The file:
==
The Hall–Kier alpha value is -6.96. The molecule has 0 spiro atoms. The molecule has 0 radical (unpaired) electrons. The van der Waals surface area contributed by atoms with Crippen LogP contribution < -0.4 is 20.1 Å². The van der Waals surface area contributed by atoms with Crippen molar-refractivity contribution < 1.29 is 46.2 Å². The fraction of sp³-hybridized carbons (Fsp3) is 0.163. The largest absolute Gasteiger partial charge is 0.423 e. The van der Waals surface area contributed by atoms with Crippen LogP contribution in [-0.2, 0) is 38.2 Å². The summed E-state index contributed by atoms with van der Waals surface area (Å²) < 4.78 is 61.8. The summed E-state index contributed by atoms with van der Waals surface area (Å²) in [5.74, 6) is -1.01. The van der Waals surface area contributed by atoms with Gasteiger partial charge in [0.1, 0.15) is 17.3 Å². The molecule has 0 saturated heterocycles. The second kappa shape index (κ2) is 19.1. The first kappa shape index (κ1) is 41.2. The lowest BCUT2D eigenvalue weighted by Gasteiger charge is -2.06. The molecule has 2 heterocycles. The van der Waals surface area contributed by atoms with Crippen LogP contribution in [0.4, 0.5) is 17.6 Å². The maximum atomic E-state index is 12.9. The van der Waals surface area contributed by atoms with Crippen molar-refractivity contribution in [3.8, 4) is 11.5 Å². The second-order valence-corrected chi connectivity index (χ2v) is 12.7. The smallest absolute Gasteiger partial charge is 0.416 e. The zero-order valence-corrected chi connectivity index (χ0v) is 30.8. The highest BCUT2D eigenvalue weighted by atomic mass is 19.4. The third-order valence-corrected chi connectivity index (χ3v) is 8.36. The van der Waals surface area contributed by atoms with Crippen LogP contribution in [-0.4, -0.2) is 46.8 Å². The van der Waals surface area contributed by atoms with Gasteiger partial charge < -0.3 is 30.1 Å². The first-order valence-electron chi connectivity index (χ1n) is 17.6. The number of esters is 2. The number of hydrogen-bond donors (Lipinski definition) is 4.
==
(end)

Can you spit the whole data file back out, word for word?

The Hall–Kier alpha value is -6.96. The molecule has 0 spiro atoms. The molecule has 0 radical (unpaired) electrons. The van der Waals surface area contributed by atoms with Crippen LogP contribution < -0.4 is 20.1 Å². The van der Waals surface area contributed by atoms with Crippen molar-refractivity contribution < 1.29 is 46.2 Å². The fraction of sp³-hybridized carbons (Fsp3) is 0.163. The largest absolute Gasteiger partial charge is 0.423 e. The van der Waals surface area contributed by atoms with Crippen LogP contribution in [-0.2, 0) is 38.2 Å². The summed E-state index contributed by atoms with van der Waals surface area (Å²) < 4.78 is 61.8. The summed E-state index contributed by atoms with van der Waals surface area (Å²) in [5.74, 6) is -1.01. The van der Waals surface area contributed by atoms with Gasteiger partial charge in [0.1, 0.15) is 17.3 Å². The molecule has 0 saturated heterocycles. The second kappa shape index (κ2) is 19.1. The first kappa shape index (κ1) is 41.2. The lowest BCUT2D eigenvalue weighted by Gasteiger charge is -2.06. The molecule has 2 heterocycles. The van der Waals surface area contributed by atoms with Crippen LogP contribution in [0.4, 0.5) is 17.6 Å². The maximum atomic E-state index is 12.9. The van der Waals surface area contributed by atoms with Crippen molar-refractivity contribution in [3.8, 4) is 11.5 Å². The second-order valence-corrected chi connectivity index (χ2v) is 12.7. The smallest absolute Gasteiger partial charge is 0.416 e. The zero-order valence-corrected chi connectivity index (χ0v) is 30.8. The highest BCUT2D eigenvalue weighted by atomic mass is 19.4. The third-order valence-corrected chi connectivity index (χ3v) is 8.36. The van der Waals surface area contributed by atoms with Crippen LogP contribution in [-0.4, -0.2) is 46.8 Å². The van der Waals surface area contributed by atoms with Gasteiger partial charge < -0.3 is 30.1 Å². The first-order valence-electron chi connectivity index (χ1n) is 17.6. The number of esters is 2. The number of hydrogen-bond donors (Lipinski definition) is 4.